Do these facts and figures demand a lifestyle change among people? Should governments and policymakers do something about this, and if so, how should they act? Whose responsibility is it primarily? Is it possible to affect change towards a more sustainable future by behavioral change? These are all natural questions that are bound to come up in people’s minds when facts are presented to them.
One shining example of environmental transformation is that of Chattanooga, Tennessee. During the 1960’s it used to be one of the dirtiest and most polluted cities in the U.S.A. In 1984 civic leaders and citizens came together with an intent of changing things. The community worked together by generating various ideas, solutions and goals to transform the City. Now Chattanooga has become a more livable and sustainable city with low pollution, parks, freshwater aquarium and recycling programs.
Chattanooga’s story shows that individuals matter and that if individuals come together and act, change is possible. Social scientists say that it takes only 5-10% of people, whether it’s a community, country or the world, to bring about major change, also that significant change can come in a much shorter span than imagined (Miller & Spoolman, 2012, pp. 25,26). And so the answer to the questions raised above could be that it is the responsibility of the individual and the community. Both working in tandem can bring about ecological transformation and sustainability.
As Mahatma Gandhi’s famous paraphrased quote goes “Be the change you wish to see in the world.”
Since individuals matter, my low carbon lifestyle is worth mentioning. I live in a shared dorm on campus with a low heating space, I recycle my trash, have one hot shower daily in the recreation center as opposed to twice at home, walk to school, do not own a car and travel by bus or share a car ride with a friend, eat on an average two meals a day, turn off the lights in my room when not in use, drink water from the fountain instead of bottled water, reuse items, reduce wastage and am overall conscious about the environment and try to make a difference where possible. My Carbon Footprint Calculator shows that my greenhouse gas emission is 16 tons of Carbon Dioxide (CO2) equivalent per year which is much below the U.S average of 27 tons of CO2 equivalent per year. Suppose I had lived my normal Indian lifestyle here in the USA, my greenhouse gas emissions would be estimated at 19 tons of CO2 equivalent per year according to the carbon footprint calculator. So in one sense my lifestyle has a low impact on the environment.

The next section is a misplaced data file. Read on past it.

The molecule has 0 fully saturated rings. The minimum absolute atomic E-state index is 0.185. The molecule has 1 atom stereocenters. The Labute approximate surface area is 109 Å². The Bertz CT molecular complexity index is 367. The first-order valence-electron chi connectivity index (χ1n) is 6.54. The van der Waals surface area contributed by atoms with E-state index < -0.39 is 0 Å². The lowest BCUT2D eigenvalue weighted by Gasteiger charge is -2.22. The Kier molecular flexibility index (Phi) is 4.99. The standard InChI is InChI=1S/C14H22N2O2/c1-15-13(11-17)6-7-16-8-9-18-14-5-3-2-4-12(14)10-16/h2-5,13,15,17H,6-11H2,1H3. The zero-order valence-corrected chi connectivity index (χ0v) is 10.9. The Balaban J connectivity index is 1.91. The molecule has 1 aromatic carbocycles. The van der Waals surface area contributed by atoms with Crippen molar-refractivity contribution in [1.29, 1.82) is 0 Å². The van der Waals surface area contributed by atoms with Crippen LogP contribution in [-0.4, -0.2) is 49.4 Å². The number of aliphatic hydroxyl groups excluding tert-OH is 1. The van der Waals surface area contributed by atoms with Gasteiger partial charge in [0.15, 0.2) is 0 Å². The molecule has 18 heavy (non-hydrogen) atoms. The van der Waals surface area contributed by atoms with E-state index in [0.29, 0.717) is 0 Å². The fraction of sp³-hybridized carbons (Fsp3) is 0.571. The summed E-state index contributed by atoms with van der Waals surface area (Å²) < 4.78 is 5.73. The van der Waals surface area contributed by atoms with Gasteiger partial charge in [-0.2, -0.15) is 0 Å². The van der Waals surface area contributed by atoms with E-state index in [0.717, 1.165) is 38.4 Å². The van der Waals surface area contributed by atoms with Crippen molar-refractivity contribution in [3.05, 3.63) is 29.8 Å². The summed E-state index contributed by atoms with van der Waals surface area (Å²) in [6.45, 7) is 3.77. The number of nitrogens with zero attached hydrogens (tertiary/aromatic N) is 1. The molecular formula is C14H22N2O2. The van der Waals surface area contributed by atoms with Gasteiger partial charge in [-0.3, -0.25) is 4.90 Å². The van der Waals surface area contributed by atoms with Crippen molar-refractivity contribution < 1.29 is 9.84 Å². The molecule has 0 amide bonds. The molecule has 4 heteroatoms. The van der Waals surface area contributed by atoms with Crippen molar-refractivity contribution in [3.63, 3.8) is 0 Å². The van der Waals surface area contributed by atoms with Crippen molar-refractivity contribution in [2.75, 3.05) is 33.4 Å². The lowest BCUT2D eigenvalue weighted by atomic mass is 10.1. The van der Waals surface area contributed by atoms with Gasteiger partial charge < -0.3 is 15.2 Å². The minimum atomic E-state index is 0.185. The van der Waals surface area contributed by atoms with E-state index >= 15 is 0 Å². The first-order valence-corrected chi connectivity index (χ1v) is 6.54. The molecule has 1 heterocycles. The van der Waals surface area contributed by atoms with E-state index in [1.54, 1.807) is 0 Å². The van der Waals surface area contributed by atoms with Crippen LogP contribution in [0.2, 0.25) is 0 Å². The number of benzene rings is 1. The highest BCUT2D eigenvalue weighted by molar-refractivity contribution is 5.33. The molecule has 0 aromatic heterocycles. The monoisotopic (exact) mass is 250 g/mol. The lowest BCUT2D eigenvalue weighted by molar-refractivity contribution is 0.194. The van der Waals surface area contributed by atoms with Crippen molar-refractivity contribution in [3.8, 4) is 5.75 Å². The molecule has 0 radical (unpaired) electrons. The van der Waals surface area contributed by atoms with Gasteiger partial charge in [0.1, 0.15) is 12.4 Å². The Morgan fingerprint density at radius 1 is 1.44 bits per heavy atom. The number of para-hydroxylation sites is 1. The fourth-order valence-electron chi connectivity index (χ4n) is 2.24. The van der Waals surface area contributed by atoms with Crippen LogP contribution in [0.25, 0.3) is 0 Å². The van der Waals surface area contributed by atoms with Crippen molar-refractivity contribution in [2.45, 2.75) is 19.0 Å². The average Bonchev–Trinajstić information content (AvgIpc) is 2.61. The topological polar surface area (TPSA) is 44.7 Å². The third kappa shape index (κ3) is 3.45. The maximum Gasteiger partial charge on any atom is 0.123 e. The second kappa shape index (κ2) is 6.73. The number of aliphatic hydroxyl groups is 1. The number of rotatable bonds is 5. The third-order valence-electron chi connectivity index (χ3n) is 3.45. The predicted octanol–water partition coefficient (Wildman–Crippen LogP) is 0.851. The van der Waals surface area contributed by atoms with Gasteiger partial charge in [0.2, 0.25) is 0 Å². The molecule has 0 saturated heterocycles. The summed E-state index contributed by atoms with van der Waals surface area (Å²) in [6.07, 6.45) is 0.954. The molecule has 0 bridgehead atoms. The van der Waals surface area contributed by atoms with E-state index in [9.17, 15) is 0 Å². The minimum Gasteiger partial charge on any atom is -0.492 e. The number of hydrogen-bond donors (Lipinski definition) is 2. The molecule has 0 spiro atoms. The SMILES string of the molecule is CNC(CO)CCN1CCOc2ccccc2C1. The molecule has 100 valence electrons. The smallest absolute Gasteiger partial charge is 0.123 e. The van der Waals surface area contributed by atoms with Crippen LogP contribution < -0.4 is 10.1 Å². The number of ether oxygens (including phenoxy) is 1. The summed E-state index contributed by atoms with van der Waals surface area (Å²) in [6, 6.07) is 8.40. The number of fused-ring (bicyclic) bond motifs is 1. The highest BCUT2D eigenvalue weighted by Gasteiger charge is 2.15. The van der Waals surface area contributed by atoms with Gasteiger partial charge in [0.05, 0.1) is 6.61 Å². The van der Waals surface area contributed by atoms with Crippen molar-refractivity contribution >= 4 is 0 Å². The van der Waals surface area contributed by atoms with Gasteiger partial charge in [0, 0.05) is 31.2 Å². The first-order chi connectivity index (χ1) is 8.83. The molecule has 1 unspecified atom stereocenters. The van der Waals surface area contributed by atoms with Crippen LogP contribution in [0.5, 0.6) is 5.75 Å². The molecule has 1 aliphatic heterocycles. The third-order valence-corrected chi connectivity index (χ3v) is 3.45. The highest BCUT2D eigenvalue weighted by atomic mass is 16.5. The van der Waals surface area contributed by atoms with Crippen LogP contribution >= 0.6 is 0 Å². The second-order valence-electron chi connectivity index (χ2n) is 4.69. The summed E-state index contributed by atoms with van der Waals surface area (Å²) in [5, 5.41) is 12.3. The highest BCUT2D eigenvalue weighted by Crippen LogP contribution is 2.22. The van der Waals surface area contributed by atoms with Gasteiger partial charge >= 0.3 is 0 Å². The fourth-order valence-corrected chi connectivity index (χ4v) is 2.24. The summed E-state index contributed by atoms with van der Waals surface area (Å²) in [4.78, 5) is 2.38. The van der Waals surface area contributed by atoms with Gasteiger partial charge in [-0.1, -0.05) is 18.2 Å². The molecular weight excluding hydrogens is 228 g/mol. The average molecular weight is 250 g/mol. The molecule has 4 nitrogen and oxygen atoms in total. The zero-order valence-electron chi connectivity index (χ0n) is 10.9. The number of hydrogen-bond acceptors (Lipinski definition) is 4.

“Some see the rapid population growth of the poor in less developed countries as the primary cause of our environmental problems. Others say that the much higher resource use per person in more-developed countries is a more important factor” (Miller & Spoolman, 2012, p. 23).
While there will also be those who point out the extravagant lifestyles of the rich across the world are the cause of our problems. Whatever the case, being conscious of one’s lifestyle with respect to the environment is very important and is often the first step towards achieving sustainability. Reducing resource consumption in itself is not the aim but eliminating unnecessary consumption when it is feasible and when there are alternatives. Like using the water fountain on campus is more sustainable than buying packaged drinking water every day, but purchasing package drinking water maybe a more feasible option while traveling or in other circumstances. Similarly carpooling is a better option than driving to school by yourself daily. It might be the role of sustainability professionals who know more about this to create alternatives like the water fountain or the carpooling website so that people can choose one over the other.
Those who are aware of ecological footprints and the impact humans have on the environment have more of a responsibility to live sustainably, create alternatives and educate others of our impact on the environment, the rest; as they say in Jurassic Park “Life finds a way”.
Dietz, Rosa, York. (2007). Driving The Human Ecological Footprint. Frontiers in Ecology and the
Kenner, D. (2015, November). Inequality of overconsumption. Retrieved from www.anglia.ac.uk.
Miller & Spoolman. (2012). Living in the Environment. Belmont: Brooks/Cole.
Oxfam International. (2015, January 19). Retrieved from oxfam.org:
World Footprint. (2015, NOVEMBER 10). Retrieved from Global Footprint Network: